Porter tried to get some moderate pesticides for the course that first year, but he found that it nearly took an act of Congress. After all, this was a national park. And the feeling back in Washington was that the golf course should not be there. But the golf course existed before Wawona became part of Yosemite National Park in 1932, so it stood, the first golf course in a national park.
“It was such a hassle with the bureaucracy that I made a decision to just dispense with any of it,” Porter said. “No pesticides. I went organic.”
With that decision, Wawona became the first organic golf course of its time. Today it remains one of the few in the nation.
Porter found that the rye grass fairways and bent grass greens had an excellent root system, so any disease did not last long. His friends are the hawks, owls and eagles, who love rodents. Even the water is organic – reclaimed water from Wawona’s sewage system.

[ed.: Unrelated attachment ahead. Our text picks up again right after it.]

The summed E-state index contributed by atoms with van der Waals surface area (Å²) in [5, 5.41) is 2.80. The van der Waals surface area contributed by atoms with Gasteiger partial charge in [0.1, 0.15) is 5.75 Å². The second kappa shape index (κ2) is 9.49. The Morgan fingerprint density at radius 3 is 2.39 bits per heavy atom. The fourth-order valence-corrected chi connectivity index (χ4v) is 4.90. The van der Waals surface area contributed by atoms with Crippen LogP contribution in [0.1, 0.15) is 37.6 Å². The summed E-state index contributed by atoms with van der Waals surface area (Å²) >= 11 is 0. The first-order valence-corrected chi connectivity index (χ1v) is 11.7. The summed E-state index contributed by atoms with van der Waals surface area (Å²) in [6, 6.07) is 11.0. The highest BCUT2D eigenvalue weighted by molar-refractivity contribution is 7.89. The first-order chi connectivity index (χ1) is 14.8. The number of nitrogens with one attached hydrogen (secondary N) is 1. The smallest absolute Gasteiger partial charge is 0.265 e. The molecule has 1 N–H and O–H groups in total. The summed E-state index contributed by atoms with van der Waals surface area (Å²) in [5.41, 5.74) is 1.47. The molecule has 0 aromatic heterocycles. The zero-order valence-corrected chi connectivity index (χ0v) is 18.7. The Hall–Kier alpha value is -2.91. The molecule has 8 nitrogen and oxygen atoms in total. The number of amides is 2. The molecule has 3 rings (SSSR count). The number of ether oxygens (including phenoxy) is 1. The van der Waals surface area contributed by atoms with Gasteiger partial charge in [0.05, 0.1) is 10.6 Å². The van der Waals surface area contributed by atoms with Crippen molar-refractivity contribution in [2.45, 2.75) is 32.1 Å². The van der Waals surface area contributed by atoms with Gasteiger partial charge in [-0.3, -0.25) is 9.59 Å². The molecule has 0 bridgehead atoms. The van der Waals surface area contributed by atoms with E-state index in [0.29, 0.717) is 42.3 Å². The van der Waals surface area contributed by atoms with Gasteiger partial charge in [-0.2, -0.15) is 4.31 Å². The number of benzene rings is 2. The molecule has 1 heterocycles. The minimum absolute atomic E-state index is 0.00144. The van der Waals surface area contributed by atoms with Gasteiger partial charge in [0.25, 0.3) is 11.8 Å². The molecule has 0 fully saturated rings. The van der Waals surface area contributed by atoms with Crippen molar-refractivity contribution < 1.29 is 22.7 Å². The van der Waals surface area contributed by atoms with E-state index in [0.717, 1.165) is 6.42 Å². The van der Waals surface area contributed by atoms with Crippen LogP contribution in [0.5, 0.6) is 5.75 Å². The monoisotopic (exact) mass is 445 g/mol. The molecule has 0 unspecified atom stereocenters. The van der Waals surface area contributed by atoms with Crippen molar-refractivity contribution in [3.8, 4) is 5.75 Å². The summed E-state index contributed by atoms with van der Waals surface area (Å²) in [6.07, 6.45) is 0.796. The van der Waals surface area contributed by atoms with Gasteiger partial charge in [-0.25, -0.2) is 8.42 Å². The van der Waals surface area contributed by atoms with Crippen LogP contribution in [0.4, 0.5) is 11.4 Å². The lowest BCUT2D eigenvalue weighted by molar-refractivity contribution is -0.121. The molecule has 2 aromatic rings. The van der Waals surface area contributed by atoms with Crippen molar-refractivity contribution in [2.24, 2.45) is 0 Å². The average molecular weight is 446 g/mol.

“We’re trying to show that the game of golf isn’t the polluter it has to be,” Porter said.
In 2003, Wawona was recognized for its environmental excellence and certified as an Audubon Cooperative Sanctuary, the 28th golf course in California and the 457th in the world to receive this honor.
Porter’s predatory birds live in the small dell where the 6th hole resides, a 185-yard par 3. So do bears, who use that green as their personal outhouse. “Mow that green, better bring a shovel,” Porter said.
The 7th is Porter’s favorite hole, which he named Cathedral. The fairway is cut through immense sequoia and ponderosa pine, and falls to a very pretty green 420 yards distant. A few steps west of that green is Clark’s meadow, the original settlement.
The course was intended to expand to a full 18 holes, but that immense federal bureaucracy, which holds jurisdiction, has made it impossible. But this is a thoroughly enjoyable nine holes to play, with two par-5s, three par-3s and four par-4s that wander through meadow and forest at 3,011 yards, par 35. The 223-yard second hole would toughen any course, anywhere.
But Porter is not satisfied. He is quick to point out that the original ninth green is now the putting green fronting the golf shop on the other side of Highway 41.
“They squished the golf course to put that highway in,” Porter said. “I try to get the course back to what the architect had in mind.”
The voice of Yosemite is strong at Wawona, embodied fully in Kim Porter.
Green fees at Wawona are $18.50 for nine holes, $29.50 for 18. Electric carts are $15 for nine, $24.50 for 18. Call the golf shop at (209) 375-6572 for further information.